The biggest names in the tech/startup world will be there. You come away inspired and energized. You hear great stories and experiences. You make great networking connections. But what truly sets it apart is the actionable content you come away with. It immediately changes how you work, consult, build products, develop customers, and engage users. New applications of Lean Startup, new methods of validation, new techniques of measurement – every year is different as adoption grows worldwide.
That’s why for me Halloween means deadly disruption, mesmerizing methodology, and sweet revenue models. Lean Startup Conference is like an invigorating jolt of innovation injected intravenously. (Sorry, I couldn’t help myself).
Jokes aside, Lean Startup is serious business. Last year, we heard about how data-crunching reading habits can predict Hollywood blockbusters, how TechStars is Scaling Lean using Culture Maps, and how gamification is growing into Game Thinking.
On a personal note, I learned about Behavioral Cohorting and how it can transform approaches to user engagement. Since I’m a Lean evangelist and am passionate about our Orlando community, I had speakers Laura Klein and Ariana Friedlander (speakers at the conference) speak to our local Lean Startup community. And this year will be my 3rd time at the conference. Why? As Eric Ries said:
The Lean Startup has evolved into a movement that is having a significant impact on how companies are built, funded and scaled.
So what’s LSC 2016 going to be like? Follow me @rajtv and check back here in November to find out!
What are your options?
Think through the following aspects to decide what your next steps are.
- Enhance Vs. Rebuild Vs. Rent: If you already sense that things aren’t perfect with an aging codebase, you need to start thinking about your 3 options:
- Maintain and enhance: If you feel the codebase will meet your needs a few years from now, then it may be worth the time and effort in maintaining and enhancing it
- Rebuild from scratch: If the codebase/architecture will not meet your needs 2-3years down the line – you need to start thinking about rebuilding and migrating the data
- Rent: Looking at the marketplace of packaged applications or Software as a service is not a bad idea. Your decision should be based on how much of your Intellectual Property and core business functionality is dependent on the software. If the software is not providing a unique competitive advantage then you may be better off using an off the shelf app.
- Is the current codebase sustainable? First you need to make a call on whether your current codebase can be resuscitated. Your current team may have biased opinions so you need to get an independent assessment on what reality is.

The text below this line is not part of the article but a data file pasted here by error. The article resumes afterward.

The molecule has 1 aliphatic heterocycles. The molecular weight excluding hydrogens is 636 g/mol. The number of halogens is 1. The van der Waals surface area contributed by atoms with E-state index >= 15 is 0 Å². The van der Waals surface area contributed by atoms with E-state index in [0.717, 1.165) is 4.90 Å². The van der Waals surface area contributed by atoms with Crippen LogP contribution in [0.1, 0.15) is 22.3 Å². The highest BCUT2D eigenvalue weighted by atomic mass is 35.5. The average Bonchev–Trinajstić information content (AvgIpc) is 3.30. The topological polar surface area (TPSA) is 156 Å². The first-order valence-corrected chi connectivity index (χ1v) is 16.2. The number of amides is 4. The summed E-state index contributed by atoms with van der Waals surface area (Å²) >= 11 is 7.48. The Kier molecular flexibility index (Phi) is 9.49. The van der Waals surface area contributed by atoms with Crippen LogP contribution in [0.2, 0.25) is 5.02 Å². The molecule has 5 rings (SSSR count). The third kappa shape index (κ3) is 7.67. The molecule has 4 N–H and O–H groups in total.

- What are your users asking for RIGHT NOW? Customer needs are ever-evolving and your business is too, but how far behind has the codebase fallen in serving these changing needs? It’s not just about is it doing what it was designed for – the question is – will it meet the needs of the future?
- Is doing nothing actually costing you big bucks? There are two components that could cost you dearly:
- Inefficiency: Old codebases can be tricky and fragile so adding new features are higher risk, harder to enhance, and slow. This means the same feature built in a brand-new codebase using modern coding practices could be 2-3X faster. Typically support and maintenance are less than 10% of costs for a new codebase with 90% going towards new features. That ratio keeps changing to where steady state is more like 50-50. Old codebases leak money and it adds up.
- Opportunity Cost: This is an under-appreciated but super-critical aspect of budgeting and decision making. You could deploy resources more efficiently or go after a brand-new customer segment but you are saddled with the current constraints of working with the old codebase. How much money are you leaving on the table for your competitors to pick up?
Unnecessary risks are for noobs
As Donald Rumsfeld said there are 3 categories of knowledge: Things you know, things you know that you don’t know, and things you don’t know that you don’t know. If you get hit by something you never knew about – that’s just hard luck. However, when someone knows the costs and risks associated with aging software and still continues to expose themself to those risks – well they have no one else to blame.
But it doesn’t have to be that way. Take the known unknowns and make them fully known with an independent review that gives you the information to make the right decision for the long term.
Need help? Reach out to us at [email protected] to learn how our code and architecture reviews can radically cut costs and improve productivity for your team! Our assessments cover code quality, architecture, security, functional quality, performance, team best practices, and much more.